Gingold Living Room End Table (2 of 2)

Two asymmetrical, geometric brown wooden end tables

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  • Two asymmetrical, geometric brown wooden end tables

Date:

c. 1943

Artist:

Rudolph Schindler
American, born Austria, 1887-1953

About this artwork

An early pioneer of modern architecture and interior design in southern California, Rudolf M. Schindler presented a new, austere aesthetic that became synonymous with the region’s progressive culture. Made of veneered plywood, many of his innovative furniture designs can be seen as a microcosm of his larger architectural vision. These living-room end tables, with their crisp, geometric compositions, are iconic examples of Schindler’s avant-garde ideology and meticulous craftsmanship. Born in Vienna, Schindler received his formal training in art and engineering at the city’s Academy of Fine Arts. Influenced by the work of Adolf Loos and Frank Lloyd Wright, Schindler came to Chicago in 1914, and four years later Wright hired him to work on a variety of projects, including the Imperial Hotel in Tokyo (1915–22) and the Hollyhock House in Los Angeles (1917–20). In 1922 Schindler left Wright’s firm to establish his own practice in Los Angeles, where his commissions were mostly residential buildings. His iconic King’s Road Home (1922) and the Lovell Beach House (1926) set the tone for the experimentation with common building materials that is now typical of many Los Angeles–based practitioners such as Frank O. Gehry and Morphosis, who are reshaping the formal characteristics of architecture.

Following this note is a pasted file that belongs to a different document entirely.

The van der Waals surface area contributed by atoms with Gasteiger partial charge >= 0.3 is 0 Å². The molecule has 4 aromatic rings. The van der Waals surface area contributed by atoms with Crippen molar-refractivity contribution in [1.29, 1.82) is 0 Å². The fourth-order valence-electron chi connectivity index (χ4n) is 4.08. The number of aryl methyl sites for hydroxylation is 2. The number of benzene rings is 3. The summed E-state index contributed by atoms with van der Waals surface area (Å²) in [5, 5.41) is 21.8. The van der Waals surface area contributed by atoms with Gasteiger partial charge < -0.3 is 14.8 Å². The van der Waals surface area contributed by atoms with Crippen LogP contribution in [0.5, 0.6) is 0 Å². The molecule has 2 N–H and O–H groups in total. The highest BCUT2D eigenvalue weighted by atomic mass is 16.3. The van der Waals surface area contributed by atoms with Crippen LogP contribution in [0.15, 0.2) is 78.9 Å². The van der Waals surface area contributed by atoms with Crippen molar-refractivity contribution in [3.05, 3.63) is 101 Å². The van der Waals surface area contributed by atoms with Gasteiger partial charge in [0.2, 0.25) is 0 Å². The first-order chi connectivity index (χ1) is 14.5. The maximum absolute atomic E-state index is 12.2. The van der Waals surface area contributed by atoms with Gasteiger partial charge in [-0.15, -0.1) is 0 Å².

Currently Off View

Architecture and Design

Artist

Rudolph Michael Schindler

Title

Gingold Living Room End Table (2 of 2)

Origin

United States

Date

1938–1948

Medium

Plywood veneer

Dimensions

53.3 × 43.2 × 86.4 cm (21 × 17 × 34 in.)

Credit Line

Alyce and Edwin DeCosta and Walter E. Heller Foundation Endowment and Mrs. Siegfried G. Schmidt Fund

Reference Number

2006.752.2

Extended information about this artwork

Object information is a work in progress and may be updated as new research findings emerge. To help improve this record, please email .

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